MYC rearrangements in histologically progressed follicular lymphomas

T Yano, ES Jaffe, DL Longo and M Raffeld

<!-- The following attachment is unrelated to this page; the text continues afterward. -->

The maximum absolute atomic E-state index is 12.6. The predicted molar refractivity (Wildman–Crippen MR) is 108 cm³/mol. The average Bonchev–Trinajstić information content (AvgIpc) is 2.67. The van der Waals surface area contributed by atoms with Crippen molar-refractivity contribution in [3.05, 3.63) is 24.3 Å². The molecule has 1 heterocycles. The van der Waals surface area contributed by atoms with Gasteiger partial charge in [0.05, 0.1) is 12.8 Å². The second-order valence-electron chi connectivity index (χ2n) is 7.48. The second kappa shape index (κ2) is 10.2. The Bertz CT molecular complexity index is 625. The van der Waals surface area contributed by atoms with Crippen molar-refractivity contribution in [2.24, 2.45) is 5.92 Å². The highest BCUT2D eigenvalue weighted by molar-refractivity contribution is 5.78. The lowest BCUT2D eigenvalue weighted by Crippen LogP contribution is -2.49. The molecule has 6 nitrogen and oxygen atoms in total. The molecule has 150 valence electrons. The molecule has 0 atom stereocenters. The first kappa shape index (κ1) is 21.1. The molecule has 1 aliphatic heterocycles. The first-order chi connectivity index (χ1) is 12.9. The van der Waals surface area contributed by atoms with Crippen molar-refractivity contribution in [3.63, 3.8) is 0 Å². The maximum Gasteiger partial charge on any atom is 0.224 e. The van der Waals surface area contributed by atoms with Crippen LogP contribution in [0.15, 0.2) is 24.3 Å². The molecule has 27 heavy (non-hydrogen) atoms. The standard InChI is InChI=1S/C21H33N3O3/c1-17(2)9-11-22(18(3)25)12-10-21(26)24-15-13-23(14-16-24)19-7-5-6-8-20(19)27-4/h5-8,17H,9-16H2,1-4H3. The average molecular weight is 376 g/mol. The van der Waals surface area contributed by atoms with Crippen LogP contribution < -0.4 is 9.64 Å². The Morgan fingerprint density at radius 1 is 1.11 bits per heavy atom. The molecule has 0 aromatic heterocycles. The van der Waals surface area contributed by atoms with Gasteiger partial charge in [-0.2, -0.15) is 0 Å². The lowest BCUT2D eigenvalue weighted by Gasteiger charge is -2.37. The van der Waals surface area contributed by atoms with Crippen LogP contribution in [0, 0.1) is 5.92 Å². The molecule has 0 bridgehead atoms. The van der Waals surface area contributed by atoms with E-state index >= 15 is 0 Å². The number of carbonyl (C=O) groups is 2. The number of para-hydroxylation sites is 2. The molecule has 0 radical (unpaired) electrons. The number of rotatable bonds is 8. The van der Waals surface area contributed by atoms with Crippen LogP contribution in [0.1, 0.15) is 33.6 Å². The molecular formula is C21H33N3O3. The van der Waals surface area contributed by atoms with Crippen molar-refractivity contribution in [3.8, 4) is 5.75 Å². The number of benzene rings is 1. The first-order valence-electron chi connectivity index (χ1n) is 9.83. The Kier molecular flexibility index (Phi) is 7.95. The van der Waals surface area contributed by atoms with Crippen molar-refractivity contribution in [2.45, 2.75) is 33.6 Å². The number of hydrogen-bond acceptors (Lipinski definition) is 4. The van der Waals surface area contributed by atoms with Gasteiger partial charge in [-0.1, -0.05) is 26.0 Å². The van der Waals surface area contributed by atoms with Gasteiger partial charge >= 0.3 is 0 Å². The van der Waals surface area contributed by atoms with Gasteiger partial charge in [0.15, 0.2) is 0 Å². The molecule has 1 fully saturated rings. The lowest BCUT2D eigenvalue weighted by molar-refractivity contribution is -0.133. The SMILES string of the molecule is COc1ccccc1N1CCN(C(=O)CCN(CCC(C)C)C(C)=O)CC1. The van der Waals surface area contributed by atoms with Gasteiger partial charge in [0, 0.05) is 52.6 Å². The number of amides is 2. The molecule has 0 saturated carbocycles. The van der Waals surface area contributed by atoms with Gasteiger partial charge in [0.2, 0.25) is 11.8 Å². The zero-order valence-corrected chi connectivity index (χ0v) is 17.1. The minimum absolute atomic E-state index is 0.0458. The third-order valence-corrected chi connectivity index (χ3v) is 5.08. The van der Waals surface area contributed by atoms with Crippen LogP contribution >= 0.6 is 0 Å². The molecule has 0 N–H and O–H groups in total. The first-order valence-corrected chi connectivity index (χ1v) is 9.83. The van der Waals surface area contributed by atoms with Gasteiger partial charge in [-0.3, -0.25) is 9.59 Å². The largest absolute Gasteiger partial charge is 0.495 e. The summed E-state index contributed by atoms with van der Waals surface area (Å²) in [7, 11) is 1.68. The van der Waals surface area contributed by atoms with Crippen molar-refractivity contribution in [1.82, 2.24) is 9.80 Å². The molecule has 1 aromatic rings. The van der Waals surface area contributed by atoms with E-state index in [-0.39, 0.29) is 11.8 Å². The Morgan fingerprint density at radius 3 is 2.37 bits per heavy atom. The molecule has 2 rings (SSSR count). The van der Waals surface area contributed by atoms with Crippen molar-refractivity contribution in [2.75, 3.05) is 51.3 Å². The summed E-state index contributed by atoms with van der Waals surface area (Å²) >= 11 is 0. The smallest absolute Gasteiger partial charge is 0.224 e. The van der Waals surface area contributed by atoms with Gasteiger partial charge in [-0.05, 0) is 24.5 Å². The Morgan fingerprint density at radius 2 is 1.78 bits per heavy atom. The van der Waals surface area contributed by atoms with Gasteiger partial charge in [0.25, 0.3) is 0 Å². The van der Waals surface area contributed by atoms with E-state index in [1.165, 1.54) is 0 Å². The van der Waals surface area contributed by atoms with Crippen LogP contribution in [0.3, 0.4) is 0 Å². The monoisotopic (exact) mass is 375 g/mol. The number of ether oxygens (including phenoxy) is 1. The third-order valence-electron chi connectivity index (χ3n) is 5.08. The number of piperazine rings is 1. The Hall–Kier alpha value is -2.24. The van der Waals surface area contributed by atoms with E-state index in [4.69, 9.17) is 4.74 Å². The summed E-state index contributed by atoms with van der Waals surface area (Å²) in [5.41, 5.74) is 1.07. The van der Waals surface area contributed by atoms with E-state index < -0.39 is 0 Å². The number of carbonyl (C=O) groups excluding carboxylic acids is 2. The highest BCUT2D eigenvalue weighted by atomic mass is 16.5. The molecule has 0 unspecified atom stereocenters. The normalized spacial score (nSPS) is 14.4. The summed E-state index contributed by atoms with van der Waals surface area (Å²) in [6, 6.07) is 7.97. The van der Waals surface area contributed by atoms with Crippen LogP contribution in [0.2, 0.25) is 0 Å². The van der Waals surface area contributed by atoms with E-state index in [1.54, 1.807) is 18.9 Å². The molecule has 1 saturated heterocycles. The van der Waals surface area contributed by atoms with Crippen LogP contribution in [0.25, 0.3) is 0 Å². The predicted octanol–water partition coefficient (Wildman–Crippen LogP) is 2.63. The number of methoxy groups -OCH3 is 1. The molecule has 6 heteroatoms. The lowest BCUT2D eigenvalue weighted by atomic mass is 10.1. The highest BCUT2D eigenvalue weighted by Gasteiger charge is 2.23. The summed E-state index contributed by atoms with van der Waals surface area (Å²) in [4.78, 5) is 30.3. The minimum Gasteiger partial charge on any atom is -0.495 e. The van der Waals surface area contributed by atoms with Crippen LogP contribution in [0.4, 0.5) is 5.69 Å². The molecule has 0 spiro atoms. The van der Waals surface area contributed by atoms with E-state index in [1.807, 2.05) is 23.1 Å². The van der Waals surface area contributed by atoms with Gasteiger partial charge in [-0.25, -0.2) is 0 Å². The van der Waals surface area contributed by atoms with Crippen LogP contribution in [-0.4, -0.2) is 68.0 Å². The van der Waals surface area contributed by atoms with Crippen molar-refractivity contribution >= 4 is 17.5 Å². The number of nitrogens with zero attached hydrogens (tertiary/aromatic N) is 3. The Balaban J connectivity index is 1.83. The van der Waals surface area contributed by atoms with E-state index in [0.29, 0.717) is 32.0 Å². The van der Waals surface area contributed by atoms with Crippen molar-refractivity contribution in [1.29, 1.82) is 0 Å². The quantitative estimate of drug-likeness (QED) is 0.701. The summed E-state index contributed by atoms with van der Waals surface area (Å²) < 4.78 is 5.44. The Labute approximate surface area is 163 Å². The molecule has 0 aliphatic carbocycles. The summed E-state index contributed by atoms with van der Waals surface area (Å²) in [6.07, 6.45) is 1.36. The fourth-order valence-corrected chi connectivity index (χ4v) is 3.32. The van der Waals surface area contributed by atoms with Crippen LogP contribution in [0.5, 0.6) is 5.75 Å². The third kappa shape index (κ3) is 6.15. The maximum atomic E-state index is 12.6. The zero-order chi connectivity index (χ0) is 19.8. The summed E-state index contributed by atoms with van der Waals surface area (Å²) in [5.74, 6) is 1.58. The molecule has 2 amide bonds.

Histologic transformation of low-grade follicular lymphoma to an aggressive-grade lymphoma occurs in 60% to 80% of patients during their clinical course. The events that drive the transformation process are poorly understood. Deregulation of the MYC gene has been implicated in a small number of cases. This observation led us to examine the molecular organization of the MYC oncogene in 38 cases of histologically transformed lymphomas that arose from follicular lymphomas, and in 18 of the initial pretransformation follicular lymphomas. In addition, we examined 58 “control” low-grade follicular lymphomas that had not yet shown evidence of histologic progression. Immunoglobulin heavy chain and light chain gene rearrangements were detected in all biopsies and rearrangements of the BCL-2 locus were seen in 36 of 38 of the transformed lymphomas (consistent with their origin from follicular lymphomas), in 18 of 18 of the pretransformation follicular lymphomas, and in 51 of 58 of the control follicular lymphomas. All 18 pretransformation follicular lymphoma specimens displayed at least one immunoglobulin gene and BCL-2 rearrangement in common with the corresponding histologically progressed lymphoma, indicating a clonal relationship between the original follicular lymphoma and the histologically transformed lymphoma. MYC rearrangements were detected in 3 of 38 (8%) transformed lymphomas and in 1 of 58 (2%) control follicular lymphomas. The latter MYC rearranged follicular lymphoma was clinically aggressive and transformed to a high- grade lymphoma that led to the death of the patient within 20 months. None of the 18 pretransformation follicular lymphomas showed MYC rearrangement, including two from patients who later demonstrated MYC rearrangement in the progressed aggressive lymphoma. PvuII mutational analysis failed to identify additional MYC gene abnormalities in the progressed lymphomas. Because the Epstein-Barr virus (EBV) is associated with a fraction of high-grade lymphomas and is known to upregulate BCL-2, we looked for a potential role for this agent in our progressed lymphomas. We did not detect viral sequences in any case indicating that EBV does not play a major role in progression. The presence of MYC rearrangements in a small fraction of progressed aggressive lymphomas, and not in the corresponding antecedent follicular lymphomas, suggests that acquisition of a MYC rearrangement is in some cases associated with the transformation event.